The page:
3. Because they have been rewarded for this behavior in the past, whether purposely or unknowingly. Some owners may, at one point or another, allowed the dog to jump on them or on their furniture, welcoming their dog's enthusiasm to see them. Other owners inadvertently reward their dogs jumping, simply by doing something good--such as walking or feeding the dog--right after the dog has jumped. Even if they told off the dog for jumping, by providing the dog with a walk or with food, they make the dog connect these positive actions, with a not-so-positive action: jumping! The dog sees thing in a very simple, linear fashion: if he jumps, he'll get to go for a walk--or even better, he'll get fed!
For those that don’t know, a coyote roller is a 4-foot aluminum roller that is designed to stop animals from scaling the top of a fence. The way that it works is when a coyote or other animal climbs to the top of a fence, the aluminum roller spins when they try and get their footing. When the roller spins they are unable to hold on and harmlessly fall to the ground.
Nobody likes to have a handful of groceries knocked out of their hand or get muddy paw prints on their new pants as they walk through their own front door, let alone someone else's front door. Jumping up can be a cute greeting when you have a small puppy or dog at home, but as time goes on, it can become quite annoying to you and your guests. Teaching your dog to calmly greet you and your guests, without jumping, will create a much more enjoyable environment to enter into after a long day at work or when receiving guests at home.

This article was co-authored by Pippa Elliott, MRCVS. Dr. Elliott, BVMS, MRCVS is a veterinarian with over 30 years of experience in veterinary surgery and companion animal practice. She graduated from the University of Glasgow in 1987 with a degree in veterinary medicine and surgery. She has worked at the same animal clinic in her hometown for over 20 years.

Dogs like and need consistency, so if you are not allowing your dog to jump on you, everyone in the family and everyone who greets the dog must do the same. You, as an owner, must make sure this happens. It will only confuse a dog if you allow them to jump on some people who say they do not mind, and tell him not to jump on others. Once you decide you do not wish your dog to jump on people you must apply this to everyone at all times unless you give the dog a command to jump. A dog should never jump on a human of its own free will.
4. Use the "Sit" command. This is one of the most basic, and important, commands. As such, if your dog is well trained, he will respond to the Sit command before even thinking to jump. If he does not respond well to the Sit command, then more training is necessary, as this is the foundation for dog obedience training. Train him until he responds to it in everyday situations, such as greeting and going for walks. The better he understands the Sit command, the much less likely he is to ever jump at all.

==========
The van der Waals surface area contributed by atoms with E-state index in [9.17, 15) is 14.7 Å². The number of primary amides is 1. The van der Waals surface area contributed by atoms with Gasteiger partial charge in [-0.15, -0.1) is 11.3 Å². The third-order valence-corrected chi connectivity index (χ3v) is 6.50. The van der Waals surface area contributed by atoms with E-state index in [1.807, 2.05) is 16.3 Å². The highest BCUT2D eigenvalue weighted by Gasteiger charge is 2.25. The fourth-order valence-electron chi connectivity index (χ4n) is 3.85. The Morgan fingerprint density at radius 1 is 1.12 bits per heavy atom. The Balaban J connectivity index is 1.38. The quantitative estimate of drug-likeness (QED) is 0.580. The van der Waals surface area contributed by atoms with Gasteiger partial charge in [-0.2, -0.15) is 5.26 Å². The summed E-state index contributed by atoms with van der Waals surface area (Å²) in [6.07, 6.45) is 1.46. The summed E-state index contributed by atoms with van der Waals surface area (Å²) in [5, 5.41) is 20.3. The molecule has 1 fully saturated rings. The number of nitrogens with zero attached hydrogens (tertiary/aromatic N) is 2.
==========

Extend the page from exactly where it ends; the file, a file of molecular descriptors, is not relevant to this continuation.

This article was co-authored by Pippa Elliott, MRCVS. Dr. Elliott, BVMS, MRCVS is a veterinarian with over 30 years of experience in veterinary surgery and companion animal practice. She graduated from the University of Glasgow in 1987 with a degree in veterinary medicine and surgery. She has worked at the same animal clinic in her hometown for over 20 years.
Start by teaching your puppy the word NO. Use that word only when she is doing something you do not like. You have to use the word NO in a loud, stern voice that is different from all other ways you communicate with her, so that she knows there is something wrong. You also have to catch her in the act that you don't like, so that it will associate the word NO with the action that she is doing. Be consistent, and follow your verbal command with a light smack or moving her to a time out spot.
Why do dogs jump up? A plausible explanation arises from their ways of communicating with each other. A puppy greeting an adult dog often licks the adult’s muzzle -- a polite, deferential behavior. Dogs, of course, descend from wolves, among whom muzzle-licking is how pups get the grownups to regurgitate food for them. Domestic dogs rarely nourish puppies this way, but muzzle-licking has survived, maybe because deferential behaviors are handy for a social animal. Think of humans saying “No, after you.” Muzzle-licking is also an appeasement behavior -- something you trot out to de-escalate a fight. A human might lift up his hands, palms toward the person he’s arguing with.
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